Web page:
Your camera has many different modes, many of which you’ll probably not even look at. Each of them is designed to help you out with one or more shooting situations.


Aperture priority mode is one of the main shooting modes on most digital SLR cameras. You can find aperture priority mode by twisting your camera’s top dial to the letter “A” or “Av”. If you have a point-and-shoot with an aperture priority mode, the symbol might be different so check your manual.

Once you’re in aperture priority mode, you can only adjust one variable on your camera – the aperture.

The aperture is the hole through which light enters to paint a picture on the image sensor of your camera. The way you adjust it can have a major impact on the pictures you take. By making some small changes, you can create sharp landscapes and distraction-free portraits.


When the aperture is open it takes in more light, this is a great advantage when taking pictures indoors or in low light situations. Instead of using flash, you can simply click the shutter and use the natural light available to you.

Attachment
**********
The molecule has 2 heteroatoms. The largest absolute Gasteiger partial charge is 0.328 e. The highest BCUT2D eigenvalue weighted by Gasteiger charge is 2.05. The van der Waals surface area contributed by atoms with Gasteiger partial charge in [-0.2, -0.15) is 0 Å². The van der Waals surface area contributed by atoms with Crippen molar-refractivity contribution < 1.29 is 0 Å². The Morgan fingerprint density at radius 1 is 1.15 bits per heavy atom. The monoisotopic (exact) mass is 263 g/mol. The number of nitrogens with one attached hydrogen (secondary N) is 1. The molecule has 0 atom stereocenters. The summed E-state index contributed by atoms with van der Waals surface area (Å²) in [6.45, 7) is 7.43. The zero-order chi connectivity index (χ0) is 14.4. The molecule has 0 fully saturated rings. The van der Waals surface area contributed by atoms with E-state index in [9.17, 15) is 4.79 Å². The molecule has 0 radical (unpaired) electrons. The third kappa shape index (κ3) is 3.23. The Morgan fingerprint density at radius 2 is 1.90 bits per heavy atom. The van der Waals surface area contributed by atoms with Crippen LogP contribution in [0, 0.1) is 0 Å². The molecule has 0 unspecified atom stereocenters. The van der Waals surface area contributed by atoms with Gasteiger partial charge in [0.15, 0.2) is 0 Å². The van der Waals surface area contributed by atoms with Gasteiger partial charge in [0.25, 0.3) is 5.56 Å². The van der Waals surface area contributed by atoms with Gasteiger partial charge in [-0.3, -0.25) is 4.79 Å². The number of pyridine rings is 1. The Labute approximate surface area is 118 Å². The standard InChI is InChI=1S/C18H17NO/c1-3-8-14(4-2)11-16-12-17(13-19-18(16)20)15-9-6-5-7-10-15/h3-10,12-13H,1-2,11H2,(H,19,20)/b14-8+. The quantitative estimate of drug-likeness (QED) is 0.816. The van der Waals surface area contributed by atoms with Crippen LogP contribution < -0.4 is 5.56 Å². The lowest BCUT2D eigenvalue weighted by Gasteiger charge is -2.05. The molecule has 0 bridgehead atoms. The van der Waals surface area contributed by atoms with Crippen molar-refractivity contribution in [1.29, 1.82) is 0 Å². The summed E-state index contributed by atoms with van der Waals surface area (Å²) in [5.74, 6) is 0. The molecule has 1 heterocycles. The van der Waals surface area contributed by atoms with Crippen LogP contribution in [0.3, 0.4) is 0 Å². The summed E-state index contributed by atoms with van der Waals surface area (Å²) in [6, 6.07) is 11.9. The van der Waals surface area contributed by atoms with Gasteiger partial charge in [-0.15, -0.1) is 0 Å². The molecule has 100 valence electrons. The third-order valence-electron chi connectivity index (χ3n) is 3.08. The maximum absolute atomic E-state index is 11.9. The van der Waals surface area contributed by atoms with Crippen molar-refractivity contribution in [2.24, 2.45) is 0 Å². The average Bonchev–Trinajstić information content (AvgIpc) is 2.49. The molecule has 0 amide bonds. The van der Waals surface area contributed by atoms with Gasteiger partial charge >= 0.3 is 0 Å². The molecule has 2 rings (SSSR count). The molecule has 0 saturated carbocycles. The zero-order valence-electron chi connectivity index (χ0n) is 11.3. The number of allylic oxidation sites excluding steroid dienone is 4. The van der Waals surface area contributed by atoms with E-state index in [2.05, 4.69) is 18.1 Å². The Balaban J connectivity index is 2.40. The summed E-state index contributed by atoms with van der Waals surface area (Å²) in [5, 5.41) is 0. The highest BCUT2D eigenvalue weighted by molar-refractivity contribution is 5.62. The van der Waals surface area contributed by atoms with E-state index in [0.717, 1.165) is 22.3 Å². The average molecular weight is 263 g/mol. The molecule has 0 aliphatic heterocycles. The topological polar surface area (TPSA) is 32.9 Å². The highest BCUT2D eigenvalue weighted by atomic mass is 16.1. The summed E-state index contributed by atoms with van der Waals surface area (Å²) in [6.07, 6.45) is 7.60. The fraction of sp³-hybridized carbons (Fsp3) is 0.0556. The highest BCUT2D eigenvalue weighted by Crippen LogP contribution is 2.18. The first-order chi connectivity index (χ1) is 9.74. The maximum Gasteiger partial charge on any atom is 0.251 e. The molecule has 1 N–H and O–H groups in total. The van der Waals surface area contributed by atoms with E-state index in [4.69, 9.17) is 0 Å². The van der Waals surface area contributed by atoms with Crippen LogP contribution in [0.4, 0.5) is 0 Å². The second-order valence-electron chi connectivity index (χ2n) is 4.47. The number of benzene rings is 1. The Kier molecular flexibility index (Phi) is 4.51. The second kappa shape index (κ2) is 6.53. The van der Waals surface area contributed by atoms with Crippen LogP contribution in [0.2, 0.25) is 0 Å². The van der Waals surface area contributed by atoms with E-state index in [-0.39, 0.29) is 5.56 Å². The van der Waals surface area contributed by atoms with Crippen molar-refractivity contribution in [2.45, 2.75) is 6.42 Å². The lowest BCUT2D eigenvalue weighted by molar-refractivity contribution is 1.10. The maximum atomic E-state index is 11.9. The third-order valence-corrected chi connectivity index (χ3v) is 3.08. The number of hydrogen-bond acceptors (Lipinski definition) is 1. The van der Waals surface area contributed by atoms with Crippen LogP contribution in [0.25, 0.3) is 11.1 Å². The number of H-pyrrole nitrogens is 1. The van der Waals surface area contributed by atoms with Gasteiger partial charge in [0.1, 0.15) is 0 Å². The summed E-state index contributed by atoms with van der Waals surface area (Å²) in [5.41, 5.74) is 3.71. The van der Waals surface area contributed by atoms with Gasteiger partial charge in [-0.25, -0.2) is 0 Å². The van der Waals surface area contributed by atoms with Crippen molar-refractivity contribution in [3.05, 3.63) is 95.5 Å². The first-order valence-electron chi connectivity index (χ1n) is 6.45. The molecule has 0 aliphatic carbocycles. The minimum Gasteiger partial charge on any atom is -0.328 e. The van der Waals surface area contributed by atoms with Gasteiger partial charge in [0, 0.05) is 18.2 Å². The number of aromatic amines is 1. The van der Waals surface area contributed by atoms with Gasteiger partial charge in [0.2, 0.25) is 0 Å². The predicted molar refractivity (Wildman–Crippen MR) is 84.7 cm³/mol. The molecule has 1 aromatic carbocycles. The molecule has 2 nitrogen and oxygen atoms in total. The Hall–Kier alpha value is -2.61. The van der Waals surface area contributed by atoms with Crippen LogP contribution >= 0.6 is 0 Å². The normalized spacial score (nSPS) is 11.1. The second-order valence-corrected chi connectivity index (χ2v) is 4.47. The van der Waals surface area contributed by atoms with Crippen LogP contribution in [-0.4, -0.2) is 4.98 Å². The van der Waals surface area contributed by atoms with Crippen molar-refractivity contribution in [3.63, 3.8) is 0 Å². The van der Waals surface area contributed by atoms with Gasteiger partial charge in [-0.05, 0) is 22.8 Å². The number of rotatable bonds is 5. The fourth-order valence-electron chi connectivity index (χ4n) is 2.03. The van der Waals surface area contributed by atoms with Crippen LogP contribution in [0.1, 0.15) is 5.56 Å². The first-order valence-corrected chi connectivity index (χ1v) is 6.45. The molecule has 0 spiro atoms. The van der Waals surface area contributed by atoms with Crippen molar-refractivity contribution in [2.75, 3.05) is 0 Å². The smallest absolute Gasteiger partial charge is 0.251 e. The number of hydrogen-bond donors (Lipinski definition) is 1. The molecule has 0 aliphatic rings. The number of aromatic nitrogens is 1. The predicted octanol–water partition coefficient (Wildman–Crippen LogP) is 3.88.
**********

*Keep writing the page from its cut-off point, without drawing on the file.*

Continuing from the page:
However, as the aperture opens you get less depth of field, which means there is blurring in front of and behind your main focus subject. This isn’t important when taking portraits because the background usually isn’t that important but it can become a problem when taking a picture of a landscape. When you look at a landscape you want to see the whole landscape in focus which isn’t possible with blurring.

How does aperture priority mode work?

When you set your camera to aperture priority mode, you get to pick the aperture and the camera picks the corresponding shutter speed. Your camera uses its internal light meter to figure out how long it will expose the image sensor to light, creating what it “thinks” to be an even exposure.

It’s very similar to automatic mode, but you get a little bit more control. By controlling the aperture you control the depth of field, the amount of the scene that remains in-focus. If you pick a very wide aperture like F4, the scene will have a shallow depth of field, and the camera will automatically pick a shutter speed to go with it. The camera has to increase the shutter speed because the wider aperture is letting in more light.

If you were to pick a more closed aperture, say F22, the scene will appear much sharper. The camera will then have to pick a slower shutter speed to allow more light in.

It’s a good idea to play around with aperture priority mode so you can see exactly which aperture and shutter speed combinations it’s coming up with and in which situations. Watch how, as the aperture’s f-number increases, the shutter speed decreases. Knowing this will give you a good starting point when you put your camera on manual photography for the first time.

Shutter Priority Mode